Cybersecurity and intelligence agencies from all Five Eyes member countries have taken down the infrastructure used by the Snake cyber-espionage malware operated by Russia’s Federal Security Service (FSB).
Development of the Snake malware began under the name “Uroburos” in late 2003, while early versions of the implant were apparently finalized in early 2004, with Russian state hackers deploying the malware in attacks right after.
The malware is linked to a unit within Center 16 of the FSB, the notorious Russian Turla Hacking Groupand was discontinued following a coordinated effort named Operation MEDUSA.
Among the computers trapped in the peer-to-peer Snake botnet, the FBI also found devices belonging to NATO member governments.
“The Department of Justice, together with our international partners, has taken down a global network of malware-infected computers that the Russian government has used for nearly two decades to conduct cyber espionage, including against our allies in the NATO”, said Attorney General Garland in a news release issued today.
According to court documents unsealed today (affidavit And Search warrant), the US government has closely monitored Snake and Snake-related malicious tools for nearly 20 years while monitoring Russian Turla hackers using Snake from an FSB facility in Ryazan, Russia.
Described as “the FSB’s most sophisticated long-term malicious cyber espionage implant”, Snake enabled its operators to remotely install malware on compromised devices, steal documents and sensitive information (e.g., authentication credentials), to maintain persistence and to mask their malicious activities while using this software. “secret peer-to-peer network.”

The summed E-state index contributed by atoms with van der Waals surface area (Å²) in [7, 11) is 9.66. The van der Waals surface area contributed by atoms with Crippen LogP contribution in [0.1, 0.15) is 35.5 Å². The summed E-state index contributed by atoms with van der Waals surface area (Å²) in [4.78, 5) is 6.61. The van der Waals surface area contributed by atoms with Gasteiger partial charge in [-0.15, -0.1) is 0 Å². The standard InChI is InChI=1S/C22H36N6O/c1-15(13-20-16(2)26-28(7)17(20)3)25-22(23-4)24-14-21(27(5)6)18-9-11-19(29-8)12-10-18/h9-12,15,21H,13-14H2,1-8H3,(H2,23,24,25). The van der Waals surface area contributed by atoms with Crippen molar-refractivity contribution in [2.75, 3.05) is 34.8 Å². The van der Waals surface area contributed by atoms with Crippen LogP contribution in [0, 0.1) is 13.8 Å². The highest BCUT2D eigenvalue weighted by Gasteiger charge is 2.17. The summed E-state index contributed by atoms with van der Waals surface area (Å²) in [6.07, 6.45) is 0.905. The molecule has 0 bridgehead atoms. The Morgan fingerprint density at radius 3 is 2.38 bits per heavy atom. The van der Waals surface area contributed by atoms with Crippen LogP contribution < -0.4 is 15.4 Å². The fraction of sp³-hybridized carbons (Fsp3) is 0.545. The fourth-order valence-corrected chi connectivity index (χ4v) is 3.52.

The Five Eyes cybersecurity and intelligence agencies also released a joint council with details to help defenders detect and remove Snake malware on their networks.
Disabled via self-destruct command
The FBI has removed all infected devices in the United States while outside the United States the agency is “engaging with local authorities to provide both notice of Snake infection in countries in these authorities and remedial advice”.
“As described in court documents, through analysis of the Snake malware and the Snake Network, the FBI has developed the ability to decipher and decode Snake communications,” the US Department of Justice said. said.
“With information gathered from monitoring the Snake network and analyzing the Snake malware, the FBI developed a tool, named PERSEUS, which establishes communication sessions with the Snake malware implant on a particular computer, and issues commands that cause the Snake implant to be disabled without affecting the host computer or legitimate applications on the computer.”
After deciphering network traffic between NATO and US devices compromised by the Snake malware, the FBI also discovered that Turla operators were using the implant in an attempt to steal what looked like confidential documents. United Nations and NATO.
The search warrant obtained by the FBI allowed the agency to access infected devices, overwrite the malware without affecting legitimate applications and files, and terminate the malware running on the compromised computers.
The FBI is now warning all owners or operators of computers accessed remotely to remove Snake malware and informs them that they may need to remove other malicious tools or malware planted by attackers, including keyloggers which Turla often also deployed to infected systems.
Until it was disrupted, the Snake malware infrastructure, which has been detected in over 50 countries, was used by Russian FSB hackers to collect and steal sensitive data from a wide range of targets, including government networks, research organizations and journalists. .